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Raise the minimum age to buy cigarettes to 21, says physicians group

age to buy cigarettes

age to buy cigarettes A group of physicians from the Ottawa Hospital and another representing the American Thoracic Society Tobacco Action Committee has come out in favour of a campaign called Tobacco 21, which advocates raising the legal age to 21 to buy cigarettes and other tobacco products in the United States, where the required age is currently 18.

“Increasing minimum age to purchase has been shown to reduce tobacco product use among youth,” says the group, which points to statistics showing that in the United States, almost 90 per cent of current smokers first picked up the habit before the age of 18, thus making the case that cigarette smoking can be reduced society-wide by raising the minimum age for purchase.

“Raising the minimum age to purchase of tobacco and nicotine products to 21 combined with enforcement of those restrictions will help to protect future generations from a lifetime of tobacco dependence and associated morbidity,” says the group, which advocates a minimum age of 21 for all tobacco products, including cigarettes, chewing tobacco and e-cigarettes.

The Tobacco 21 campaign has met with success over the past year, with both the states of Hawaii and California adopting 21-and-over legislation as well as a number of major municipalities, including New York City, Boston and Chicago. Tom Geist, regional director for the Tobacco 21 program says that focusing on raising the age limit is crucial to addressing one of America’s most important health issues. “If you can keep kids from smoking until they are 21, it’s very unlikely they will start smoking,” says Geist. “Teenagers are not the best at decision making. Teenage brains are wired to take risks, set themselves apart.”

A 2015 study commissioned by the U.S. Food and Drug Administration found that a country-wide increase of the age limit for tobacco purchase to 21 would represent a two per cent drop in tobacco sales in the short term but would eventually reduce the number of people who smoke by a substantial 12 per cent and result in one quarter of a million fewer premature deaths related to cigarette smoking for people born between the years 2000 and 2019.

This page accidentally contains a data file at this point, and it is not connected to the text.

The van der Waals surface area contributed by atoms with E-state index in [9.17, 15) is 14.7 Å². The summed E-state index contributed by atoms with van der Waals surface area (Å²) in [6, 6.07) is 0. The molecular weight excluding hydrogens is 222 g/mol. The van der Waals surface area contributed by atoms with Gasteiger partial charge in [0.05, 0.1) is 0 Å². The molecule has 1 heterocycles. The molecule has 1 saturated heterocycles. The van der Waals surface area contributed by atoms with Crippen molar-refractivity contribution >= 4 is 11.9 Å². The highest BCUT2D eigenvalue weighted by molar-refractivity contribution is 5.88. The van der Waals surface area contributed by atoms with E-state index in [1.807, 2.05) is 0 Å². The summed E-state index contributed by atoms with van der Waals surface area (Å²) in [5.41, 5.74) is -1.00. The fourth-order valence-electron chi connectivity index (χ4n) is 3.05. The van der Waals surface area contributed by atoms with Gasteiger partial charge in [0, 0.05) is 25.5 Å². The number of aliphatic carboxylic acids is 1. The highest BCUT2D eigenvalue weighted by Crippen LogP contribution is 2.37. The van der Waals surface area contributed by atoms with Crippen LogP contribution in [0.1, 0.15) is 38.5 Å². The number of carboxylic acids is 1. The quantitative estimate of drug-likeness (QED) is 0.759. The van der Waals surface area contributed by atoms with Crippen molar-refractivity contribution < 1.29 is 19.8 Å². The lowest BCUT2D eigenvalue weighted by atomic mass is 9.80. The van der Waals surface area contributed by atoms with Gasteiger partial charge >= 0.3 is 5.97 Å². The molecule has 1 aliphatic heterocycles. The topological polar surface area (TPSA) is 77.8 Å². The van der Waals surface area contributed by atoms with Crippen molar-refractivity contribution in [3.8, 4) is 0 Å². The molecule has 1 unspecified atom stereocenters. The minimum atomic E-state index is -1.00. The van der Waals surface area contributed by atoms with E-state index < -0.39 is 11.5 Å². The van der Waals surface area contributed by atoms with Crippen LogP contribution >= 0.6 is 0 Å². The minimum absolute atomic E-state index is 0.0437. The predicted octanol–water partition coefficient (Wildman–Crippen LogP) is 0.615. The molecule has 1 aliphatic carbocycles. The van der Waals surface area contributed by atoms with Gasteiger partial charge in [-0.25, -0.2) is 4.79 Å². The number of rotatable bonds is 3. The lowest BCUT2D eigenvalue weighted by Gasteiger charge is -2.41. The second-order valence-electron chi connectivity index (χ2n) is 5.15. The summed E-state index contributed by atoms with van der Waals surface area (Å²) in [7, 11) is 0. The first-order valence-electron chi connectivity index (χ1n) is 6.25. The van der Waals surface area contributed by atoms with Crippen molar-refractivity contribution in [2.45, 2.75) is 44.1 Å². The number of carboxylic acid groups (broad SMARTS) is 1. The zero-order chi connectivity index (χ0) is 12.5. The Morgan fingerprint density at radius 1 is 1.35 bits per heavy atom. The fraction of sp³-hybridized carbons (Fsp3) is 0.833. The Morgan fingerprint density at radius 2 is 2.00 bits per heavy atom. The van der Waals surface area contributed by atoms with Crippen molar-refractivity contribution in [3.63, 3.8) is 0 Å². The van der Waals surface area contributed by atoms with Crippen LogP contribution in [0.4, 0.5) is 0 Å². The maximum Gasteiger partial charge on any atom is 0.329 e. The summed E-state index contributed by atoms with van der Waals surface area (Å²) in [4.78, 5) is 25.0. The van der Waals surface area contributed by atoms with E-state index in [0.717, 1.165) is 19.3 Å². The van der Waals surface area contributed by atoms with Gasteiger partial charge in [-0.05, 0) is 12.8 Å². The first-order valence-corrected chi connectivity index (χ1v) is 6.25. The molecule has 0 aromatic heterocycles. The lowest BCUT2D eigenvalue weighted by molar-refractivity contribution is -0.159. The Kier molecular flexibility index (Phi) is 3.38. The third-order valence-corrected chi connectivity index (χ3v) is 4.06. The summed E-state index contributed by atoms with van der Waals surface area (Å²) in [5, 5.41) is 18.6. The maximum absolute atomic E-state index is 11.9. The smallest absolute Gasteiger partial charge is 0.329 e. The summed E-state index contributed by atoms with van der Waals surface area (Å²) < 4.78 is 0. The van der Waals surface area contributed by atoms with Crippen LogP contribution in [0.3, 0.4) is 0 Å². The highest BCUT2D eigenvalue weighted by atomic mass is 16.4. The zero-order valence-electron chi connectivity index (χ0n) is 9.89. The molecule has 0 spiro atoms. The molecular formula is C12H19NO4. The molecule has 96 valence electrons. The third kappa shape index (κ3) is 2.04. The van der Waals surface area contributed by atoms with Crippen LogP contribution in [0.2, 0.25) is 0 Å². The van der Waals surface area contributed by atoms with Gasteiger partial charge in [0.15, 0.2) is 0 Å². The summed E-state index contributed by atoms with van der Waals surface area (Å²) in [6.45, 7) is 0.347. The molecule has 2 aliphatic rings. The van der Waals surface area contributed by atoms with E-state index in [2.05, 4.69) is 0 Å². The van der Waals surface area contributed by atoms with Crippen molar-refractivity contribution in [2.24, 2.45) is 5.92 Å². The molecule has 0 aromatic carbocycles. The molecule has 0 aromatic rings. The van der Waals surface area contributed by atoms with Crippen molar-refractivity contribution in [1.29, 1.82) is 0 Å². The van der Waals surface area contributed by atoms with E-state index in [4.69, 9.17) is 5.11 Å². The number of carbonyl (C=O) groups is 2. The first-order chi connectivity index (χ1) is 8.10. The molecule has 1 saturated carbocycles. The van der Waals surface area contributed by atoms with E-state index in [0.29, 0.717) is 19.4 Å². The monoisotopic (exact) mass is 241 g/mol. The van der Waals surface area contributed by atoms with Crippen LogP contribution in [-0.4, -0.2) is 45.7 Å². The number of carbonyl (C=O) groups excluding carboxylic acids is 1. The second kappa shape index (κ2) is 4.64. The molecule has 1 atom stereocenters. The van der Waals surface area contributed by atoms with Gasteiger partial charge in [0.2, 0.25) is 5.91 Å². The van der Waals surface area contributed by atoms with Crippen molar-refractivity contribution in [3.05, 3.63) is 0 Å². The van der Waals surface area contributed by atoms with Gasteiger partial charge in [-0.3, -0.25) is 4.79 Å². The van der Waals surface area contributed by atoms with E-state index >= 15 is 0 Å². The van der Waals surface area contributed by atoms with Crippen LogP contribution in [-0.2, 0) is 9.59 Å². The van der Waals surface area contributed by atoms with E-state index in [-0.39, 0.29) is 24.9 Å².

In Canada, the legal age to purchase tobacco products in most provinces is 19, with the exception of Quebec, Manitoba, Saskatchewan and Alberta where the legal age is 18. A 2010 survey by the Propel Centre for Population Health Impact found that in Canada, almost one-third of 15-to 18-year-olds who smoke had not been asked for identification or been refused sale of tobacco products during the past year.

Last week, the federal government announced that it will host a national forum early next year in preparation for a new tobacco control strategy, an update on the current one which has been in place since 2001. The announcement also stated that the government will be bringing in legislation this fall to regulate the sale and purchase of e-cigarettes, saying that the new rules will help protect Canadian youth, an age group known to be increasingly using e-cigarettes. “It is a challenging area because, for one thing, we are lacking adequate evidence to completely understand the risks and benefits of e-cigarettes,” said Health Minister, Jane Philpott. “We acknowledge that one of the things that needs to be done is to increase the evidence.”

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About The Author /

Jayson MacLean
Jayson is a writer, researcher and educator with a PhD in political philosophy from the University of Ottawa. His interests range from bioethics and innovations in the health sciences to governance, social justice and the history of ideas.

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